A Florida pool builder faces charges of grand theft and schemes to defraud after allegedly leaving pools unfinished.

Eric Clift, owner of Clift & Co. Pools & Spas Inc. in Jacksonville, Fla., was arrested May 19 and charged in the Fourth Judicial Circuit, which includes Clay, Duval and Nassau counties. His charges stem from a Jacksonville Sheriff’s Office investigation that allegedly revealed at least 17 potential victims who paid for pools that Clift reportedly didn’t complete.

Some of Clift’s alleged victims reside in St. Johns County, outside the Fourth Circuit jurisdiction. That means the case could be reviewed by the state prosecutor, whose office could open a case.

The total losses suffered by the homeowners is estimated to exceed $200,000, according to the sheriff’s office report. One victim had a lien placed on his home by the subcontractor and took out a loan to pay the amount and have the lien removed, the arrest warrant affidavit stated.

Clift was scheduled to appear for an arraignment June 30. The public defender appointed to represent him has not returned requests for comment.

The sheriff’s office opened the investigation in June 2014. According to the investigation report, each incident followed a similar pattern: Contracts were signed with a four-payment schedule. Sometime after the second payment, Clift allegedly would stop returning calls from the homeowners.

The complaint against him alleges he told homeowners his business went under in September 2014.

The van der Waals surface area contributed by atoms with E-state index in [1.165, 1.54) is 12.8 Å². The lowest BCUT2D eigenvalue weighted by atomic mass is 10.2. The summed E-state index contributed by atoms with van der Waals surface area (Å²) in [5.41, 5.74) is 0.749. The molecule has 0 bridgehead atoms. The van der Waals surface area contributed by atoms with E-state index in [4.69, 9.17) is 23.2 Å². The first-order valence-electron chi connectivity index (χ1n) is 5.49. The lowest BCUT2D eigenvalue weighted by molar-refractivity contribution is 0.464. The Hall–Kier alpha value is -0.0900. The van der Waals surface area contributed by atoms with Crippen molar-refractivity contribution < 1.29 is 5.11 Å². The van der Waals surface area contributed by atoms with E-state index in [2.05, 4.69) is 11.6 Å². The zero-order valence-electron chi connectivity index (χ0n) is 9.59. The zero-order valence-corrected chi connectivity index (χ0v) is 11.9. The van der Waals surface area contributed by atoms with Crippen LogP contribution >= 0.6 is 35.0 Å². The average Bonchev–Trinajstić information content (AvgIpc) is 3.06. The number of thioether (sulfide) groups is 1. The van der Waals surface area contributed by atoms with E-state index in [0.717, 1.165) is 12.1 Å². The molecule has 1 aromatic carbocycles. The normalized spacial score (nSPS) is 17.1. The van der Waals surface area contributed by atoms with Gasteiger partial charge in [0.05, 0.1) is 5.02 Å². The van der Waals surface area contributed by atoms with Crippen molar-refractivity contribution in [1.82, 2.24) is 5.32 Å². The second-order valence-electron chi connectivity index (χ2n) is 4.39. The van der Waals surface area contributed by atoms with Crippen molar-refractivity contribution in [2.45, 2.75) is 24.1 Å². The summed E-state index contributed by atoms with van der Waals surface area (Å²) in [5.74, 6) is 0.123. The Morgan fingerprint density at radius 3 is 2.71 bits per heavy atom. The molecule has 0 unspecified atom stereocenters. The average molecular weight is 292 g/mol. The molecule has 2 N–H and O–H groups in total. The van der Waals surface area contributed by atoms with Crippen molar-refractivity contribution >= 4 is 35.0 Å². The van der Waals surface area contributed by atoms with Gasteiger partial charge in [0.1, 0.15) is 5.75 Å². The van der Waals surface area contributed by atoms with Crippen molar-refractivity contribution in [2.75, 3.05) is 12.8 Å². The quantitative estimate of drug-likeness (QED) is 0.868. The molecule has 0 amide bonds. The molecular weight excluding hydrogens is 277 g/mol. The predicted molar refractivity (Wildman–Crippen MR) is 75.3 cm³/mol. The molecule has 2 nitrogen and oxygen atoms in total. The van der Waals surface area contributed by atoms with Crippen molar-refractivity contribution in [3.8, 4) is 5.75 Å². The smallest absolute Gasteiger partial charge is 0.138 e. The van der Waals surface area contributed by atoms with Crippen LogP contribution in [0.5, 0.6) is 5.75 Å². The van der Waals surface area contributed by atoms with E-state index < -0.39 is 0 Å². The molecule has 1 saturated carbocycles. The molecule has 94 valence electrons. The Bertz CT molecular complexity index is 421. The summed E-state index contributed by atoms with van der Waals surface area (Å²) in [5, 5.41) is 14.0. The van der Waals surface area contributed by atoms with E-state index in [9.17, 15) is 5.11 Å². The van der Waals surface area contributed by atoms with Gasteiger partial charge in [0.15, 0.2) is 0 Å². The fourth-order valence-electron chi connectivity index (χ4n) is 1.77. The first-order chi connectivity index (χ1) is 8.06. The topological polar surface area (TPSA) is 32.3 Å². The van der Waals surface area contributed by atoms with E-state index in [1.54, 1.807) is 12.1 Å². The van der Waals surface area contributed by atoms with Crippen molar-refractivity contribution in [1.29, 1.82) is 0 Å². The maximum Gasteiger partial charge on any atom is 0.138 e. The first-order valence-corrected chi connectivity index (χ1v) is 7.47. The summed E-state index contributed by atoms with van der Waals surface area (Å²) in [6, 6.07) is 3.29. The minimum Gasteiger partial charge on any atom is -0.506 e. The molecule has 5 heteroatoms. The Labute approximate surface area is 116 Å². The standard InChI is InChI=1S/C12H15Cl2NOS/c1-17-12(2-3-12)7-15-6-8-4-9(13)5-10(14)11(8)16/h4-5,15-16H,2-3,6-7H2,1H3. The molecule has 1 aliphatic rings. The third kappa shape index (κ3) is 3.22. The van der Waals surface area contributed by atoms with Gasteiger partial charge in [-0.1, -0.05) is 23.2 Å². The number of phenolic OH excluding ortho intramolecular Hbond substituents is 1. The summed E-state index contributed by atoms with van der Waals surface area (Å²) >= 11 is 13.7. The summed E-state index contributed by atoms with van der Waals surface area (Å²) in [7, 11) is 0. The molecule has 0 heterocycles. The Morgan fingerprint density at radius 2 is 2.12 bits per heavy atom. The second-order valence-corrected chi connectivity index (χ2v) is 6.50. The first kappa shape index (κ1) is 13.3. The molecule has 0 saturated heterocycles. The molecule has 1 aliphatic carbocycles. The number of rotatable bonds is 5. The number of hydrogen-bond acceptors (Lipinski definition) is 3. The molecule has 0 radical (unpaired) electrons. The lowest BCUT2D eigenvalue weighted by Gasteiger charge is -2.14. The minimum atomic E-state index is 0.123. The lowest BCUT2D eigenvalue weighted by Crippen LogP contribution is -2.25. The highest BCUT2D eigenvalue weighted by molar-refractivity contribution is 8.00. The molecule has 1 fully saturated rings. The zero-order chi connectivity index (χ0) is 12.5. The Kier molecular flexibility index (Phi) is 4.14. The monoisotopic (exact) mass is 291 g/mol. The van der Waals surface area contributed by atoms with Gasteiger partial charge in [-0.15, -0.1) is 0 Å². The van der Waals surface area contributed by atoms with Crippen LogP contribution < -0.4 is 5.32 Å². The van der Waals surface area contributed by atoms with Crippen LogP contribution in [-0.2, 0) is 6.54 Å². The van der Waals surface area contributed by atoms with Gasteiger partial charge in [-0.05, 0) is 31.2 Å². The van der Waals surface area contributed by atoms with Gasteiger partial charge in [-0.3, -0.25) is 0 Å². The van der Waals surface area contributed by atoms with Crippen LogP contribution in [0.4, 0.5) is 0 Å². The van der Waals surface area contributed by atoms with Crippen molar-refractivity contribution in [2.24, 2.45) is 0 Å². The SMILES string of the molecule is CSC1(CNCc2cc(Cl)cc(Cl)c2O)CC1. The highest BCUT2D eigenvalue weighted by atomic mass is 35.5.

Certain actions can result in economically motivated crimes being elevated to criminal charges.

“At first blush, they might appear to be civil or contract disputes,” said Angela Corey, state attorney for the Fourth Judicial Circuit. “And then once further investigation is done or you find out that there is a repeat pattern of behavior, it becomes more evident that there is a theft or scheme to defraud. The appearance of a pattern of alleged fraud is what led the state attorney’s office to file charges against Clift.”

But this case doesn’t just rely on the overall pattern as it occurred to multiple homeowners, Corey said, but also how the builder acted in each transaction when looked at separately.

“And that would be based on a number of things,” Corey said. “What were the services contracted, or how was the money delivered? When were the services expected in relation to the money? And what changes it from a civil case, I believe, to a criminal case, is whether money is taken upfront and then nothing is done after that.”

In addition to the criminal charges, Clift is the defendant in civil litigation. Wayne A. Wetherington of Jacksonville Beach, Fla., filed a lawsuit April 30, requesting a judgment of $9,400 and court costs. The lawsuit states Clift cashed a check from Wetherington, and that the plaintiff found out less than two weeks later that the builder had gone out of business.

Clift entered a response to the civil suit, stating only, “We deny all accusations.” No attorney information was included in the civil suit for Clift.

Calls to phone numbers listed in the sheriff’s office investigation for Clift went unanswered and unreturned. Wetherington did not return a request for comment.